Cancer Causes & Control

, Volume 19, Issue 5, pp 451–458 | Cite as

The incidence of second primary invasive melanoma in Queensland, 1982–2003

  • Kieran A. McCaul
  • Lin Fritschi
  • Peter Baade
  • Michael Coory
Original Paper

Abstract

Objective

To describe the incidence of second primary invasive melanoma.

Methods

Data describing 52,997 subjects with melanoma notified to The Queensland Cancer Registry between 1982 and 2003. We calculated incidence rates of second primary invasive melanoma (per 1,000 person-years) by sex, age, and characteristics of the first primary.

Results

The rate of second primary invasive melanoma was relatively constant over 20 years of follow-up at 6.01 per 1,000 person-years indicating a high, constant lifetime risk of second primary invasive melanoma. Rates were 62% higher in males than in females and increased with age at first diagnosis with the rate in older patients (80+ years) more than double the rate observed in younger patients (40–49 years). Rates in patients with melanomas thicker than 2 mm were over 50% higher than in patients with thinner melanomas.

Conclusions

Melanoma patients are at high risk of a second primary invasive melanoma. This risk does not diminish with time and does not differ significantly between patients first diagnosed with lentigo maligna, in situ melanoma or invasive melanoma. These results indicate that all melanoma patients require lifetime surveillance. Current treatment guidelines should be modified to reflect this.

Keywords

Melanoma Neoplasms, second primary/epidemiology Incidence Cohort studies Practice guidelines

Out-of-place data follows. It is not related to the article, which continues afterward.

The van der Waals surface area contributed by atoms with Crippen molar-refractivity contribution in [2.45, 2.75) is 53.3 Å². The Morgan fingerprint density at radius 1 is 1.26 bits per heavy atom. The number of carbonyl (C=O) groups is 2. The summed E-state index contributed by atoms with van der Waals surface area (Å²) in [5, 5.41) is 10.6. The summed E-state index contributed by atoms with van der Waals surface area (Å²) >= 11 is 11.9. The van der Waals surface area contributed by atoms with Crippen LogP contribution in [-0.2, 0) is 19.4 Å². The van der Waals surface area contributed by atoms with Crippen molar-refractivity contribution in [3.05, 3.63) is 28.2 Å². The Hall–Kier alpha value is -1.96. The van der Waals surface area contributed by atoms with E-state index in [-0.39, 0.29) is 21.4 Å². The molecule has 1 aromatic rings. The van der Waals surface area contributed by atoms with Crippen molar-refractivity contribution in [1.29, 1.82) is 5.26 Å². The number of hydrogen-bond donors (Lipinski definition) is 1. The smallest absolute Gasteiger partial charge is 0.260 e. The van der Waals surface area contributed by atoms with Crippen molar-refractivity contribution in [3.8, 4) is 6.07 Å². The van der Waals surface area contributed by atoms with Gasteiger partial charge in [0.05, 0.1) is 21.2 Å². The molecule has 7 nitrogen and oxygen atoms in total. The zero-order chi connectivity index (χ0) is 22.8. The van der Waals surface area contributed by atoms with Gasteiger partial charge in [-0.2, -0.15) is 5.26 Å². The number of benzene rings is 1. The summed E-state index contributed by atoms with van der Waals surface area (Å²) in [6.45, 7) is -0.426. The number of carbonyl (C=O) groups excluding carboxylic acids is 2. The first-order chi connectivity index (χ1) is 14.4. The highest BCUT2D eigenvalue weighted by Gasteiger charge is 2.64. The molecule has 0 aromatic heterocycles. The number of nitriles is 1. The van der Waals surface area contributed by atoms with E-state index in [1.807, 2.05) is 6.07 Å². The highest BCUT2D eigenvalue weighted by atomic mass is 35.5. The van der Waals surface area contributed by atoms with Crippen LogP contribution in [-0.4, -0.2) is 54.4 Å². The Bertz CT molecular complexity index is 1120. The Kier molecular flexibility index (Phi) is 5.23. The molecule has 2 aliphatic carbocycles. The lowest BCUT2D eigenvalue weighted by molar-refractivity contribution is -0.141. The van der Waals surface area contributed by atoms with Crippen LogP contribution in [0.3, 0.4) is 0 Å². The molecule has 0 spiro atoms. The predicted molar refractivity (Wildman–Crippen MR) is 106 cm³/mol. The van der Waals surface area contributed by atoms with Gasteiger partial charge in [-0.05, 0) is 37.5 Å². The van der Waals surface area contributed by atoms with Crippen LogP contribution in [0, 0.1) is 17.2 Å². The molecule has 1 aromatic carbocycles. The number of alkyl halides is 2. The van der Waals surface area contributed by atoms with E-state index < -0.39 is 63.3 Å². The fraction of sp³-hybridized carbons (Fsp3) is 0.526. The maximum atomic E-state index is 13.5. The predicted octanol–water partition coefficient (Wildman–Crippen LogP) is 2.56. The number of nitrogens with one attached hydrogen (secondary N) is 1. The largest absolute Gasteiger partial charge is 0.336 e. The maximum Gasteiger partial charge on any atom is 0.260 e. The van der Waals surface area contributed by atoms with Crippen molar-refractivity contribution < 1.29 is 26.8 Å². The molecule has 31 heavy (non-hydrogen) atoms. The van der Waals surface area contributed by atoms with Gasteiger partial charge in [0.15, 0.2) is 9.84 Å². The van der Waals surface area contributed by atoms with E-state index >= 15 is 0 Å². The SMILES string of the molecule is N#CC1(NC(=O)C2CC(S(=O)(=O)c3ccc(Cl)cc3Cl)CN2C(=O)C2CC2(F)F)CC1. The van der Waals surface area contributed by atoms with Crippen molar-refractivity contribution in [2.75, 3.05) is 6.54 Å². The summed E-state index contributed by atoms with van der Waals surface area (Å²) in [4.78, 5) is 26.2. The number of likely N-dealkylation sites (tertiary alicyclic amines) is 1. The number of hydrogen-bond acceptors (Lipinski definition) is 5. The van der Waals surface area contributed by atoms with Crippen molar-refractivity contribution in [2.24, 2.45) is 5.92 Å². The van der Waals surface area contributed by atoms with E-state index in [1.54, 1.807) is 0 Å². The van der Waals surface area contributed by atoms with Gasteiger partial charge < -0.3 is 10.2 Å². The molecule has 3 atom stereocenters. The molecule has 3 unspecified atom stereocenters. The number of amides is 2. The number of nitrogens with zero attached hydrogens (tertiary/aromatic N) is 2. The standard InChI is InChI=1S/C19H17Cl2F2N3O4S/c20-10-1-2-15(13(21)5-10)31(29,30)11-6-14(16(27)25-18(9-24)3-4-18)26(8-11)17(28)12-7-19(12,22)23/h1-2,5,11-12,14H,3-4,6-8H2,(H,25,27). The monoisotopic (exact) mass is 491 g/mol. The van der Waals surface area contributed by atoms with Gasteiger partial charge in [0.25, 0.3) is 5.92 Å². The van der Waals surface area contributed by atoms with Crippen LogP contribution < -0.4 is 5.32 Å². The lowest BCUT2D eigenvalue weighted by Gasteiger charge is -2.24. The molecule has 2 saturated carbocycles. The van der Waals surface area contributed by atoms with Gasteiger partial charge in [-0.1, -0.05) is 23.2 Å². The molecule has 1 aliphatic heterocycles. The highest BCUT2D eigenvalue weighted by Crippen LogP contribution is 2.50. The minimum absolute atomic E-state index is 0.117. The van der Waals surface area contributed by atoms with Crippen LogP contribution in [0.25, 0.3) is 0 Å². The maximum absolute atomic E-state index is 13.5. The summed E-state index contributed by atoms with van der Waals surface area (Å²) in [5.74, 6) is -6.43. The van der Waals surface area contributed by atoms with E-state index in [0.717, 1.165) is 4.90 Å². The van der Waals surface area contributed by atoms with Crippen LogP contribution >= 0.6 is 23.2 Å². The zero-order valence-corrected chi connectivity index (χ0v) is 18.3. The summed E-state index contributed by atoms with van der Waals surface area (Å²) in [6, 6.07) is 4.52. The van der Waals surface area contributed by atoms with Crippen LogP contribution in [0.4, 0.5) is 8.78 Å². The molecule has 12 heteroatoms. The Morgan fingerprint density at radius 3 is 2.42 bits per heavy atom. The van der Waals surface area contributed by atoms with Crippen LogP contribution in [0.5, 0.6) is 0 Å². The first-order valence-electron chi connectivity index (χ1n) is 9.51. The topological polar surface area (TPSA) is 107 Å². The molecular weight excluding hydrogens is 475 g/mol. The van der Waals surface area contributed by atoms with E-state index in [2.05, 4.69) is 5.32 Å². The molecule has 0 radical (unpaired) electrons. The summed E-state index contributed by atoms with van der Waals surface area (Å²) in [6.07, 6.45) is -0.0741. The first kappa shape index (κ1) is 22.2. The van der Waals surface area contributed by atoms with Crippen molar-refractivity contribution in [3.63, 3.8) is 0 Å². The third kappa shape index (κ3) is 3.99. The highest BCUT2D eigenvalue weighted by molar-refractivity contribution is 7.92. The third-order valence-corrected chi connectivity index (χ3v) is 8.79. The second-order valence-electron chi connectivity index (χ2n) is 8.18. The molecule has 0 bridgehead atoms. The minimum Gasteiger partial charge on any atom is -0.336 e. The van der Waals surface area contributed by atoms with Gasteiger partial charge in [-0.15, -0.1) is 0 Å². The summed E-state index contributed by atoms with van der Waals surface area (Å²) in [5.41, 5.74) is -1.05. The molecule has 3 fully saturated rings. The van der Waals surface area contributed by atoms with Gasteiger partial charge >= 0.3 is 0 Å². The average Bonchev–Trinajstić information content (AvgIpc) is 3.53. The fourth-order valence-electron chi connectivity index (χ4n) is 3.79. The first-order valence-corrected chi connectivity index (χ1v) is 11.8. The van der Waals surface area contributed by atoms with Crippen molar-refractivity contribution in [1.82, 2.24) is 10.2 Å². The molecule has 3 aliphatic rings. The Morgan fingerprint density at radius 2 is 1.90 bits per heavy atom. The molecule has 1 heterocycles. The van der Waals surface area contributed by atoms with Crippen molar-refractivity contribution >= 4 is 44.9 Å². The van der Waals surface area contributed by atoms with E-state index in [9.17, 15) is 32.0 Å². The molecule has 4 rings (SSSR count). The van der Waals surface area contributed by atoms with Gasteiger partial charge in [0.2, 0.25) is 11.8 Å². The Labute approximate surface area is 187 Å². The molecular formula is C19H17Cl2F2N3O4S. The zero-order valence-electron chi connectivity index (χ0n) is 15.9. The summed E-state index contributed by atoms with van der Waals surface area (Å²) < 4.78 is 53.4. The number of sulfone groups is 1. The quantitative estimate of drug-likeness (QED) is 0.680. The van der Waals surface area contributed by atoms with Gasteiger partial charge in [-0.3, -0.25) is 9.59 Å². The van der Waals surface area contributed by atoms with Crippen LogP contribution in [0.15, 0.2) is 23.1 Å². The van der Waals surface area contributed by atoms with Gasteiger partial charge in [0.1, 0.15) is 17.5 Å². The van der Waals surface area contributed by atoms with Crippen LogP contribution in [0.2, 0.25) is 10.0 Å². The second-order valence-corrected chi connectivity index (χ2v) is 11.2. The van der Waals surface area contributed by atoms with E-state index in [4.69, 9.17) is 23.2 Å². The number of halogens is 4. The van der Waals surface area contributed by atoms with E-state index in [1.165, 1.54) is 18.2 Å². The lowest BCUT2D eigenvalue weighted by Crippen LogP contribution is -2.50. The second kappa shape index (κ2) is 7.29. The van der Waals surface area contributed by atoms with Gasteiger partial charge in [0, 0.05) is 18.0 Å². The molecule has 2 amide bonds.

Introduction

Queensland has the highest incidence of melanoma in the world [1] and the incidence is increasing [2]. Several studies have found that people who have had one melanoma are at increased risk of a second melanoma, but most of these have been comparatively small hospital-based studies [3, 4, 5, 6, 7, 8]. There have been few large population-based cohort studies of the risk of second primary melanoma [9, 10, 11], but none have been performed in Queensland.

Guidelines for the on-going surveillance of melanoma patients have been developed in a number of countries, but there is little consensus as to who should be followed up, how frequently, or for how long [12]. While surveillance is obviously motivated by the risk of recurrence, this risk diminishes within a few years of diagnosis [13]. Two studies, however, have found that the risk of a second primary melanoma does not decline with time [11, 14].

For this study we used data describing melanomas notified to the Queensland Cancer Registry between 1982 and 2003. We defined four cohorts of patients based on the histological classification of their first melanoma diagnosis: invasive lentigo maligna, in situ lentigo maligna, other invasive melanoma, and other in situ melanoma. The aim of the study was to describe in detail the incidence of second primary invasive melanoma in these four cohorts.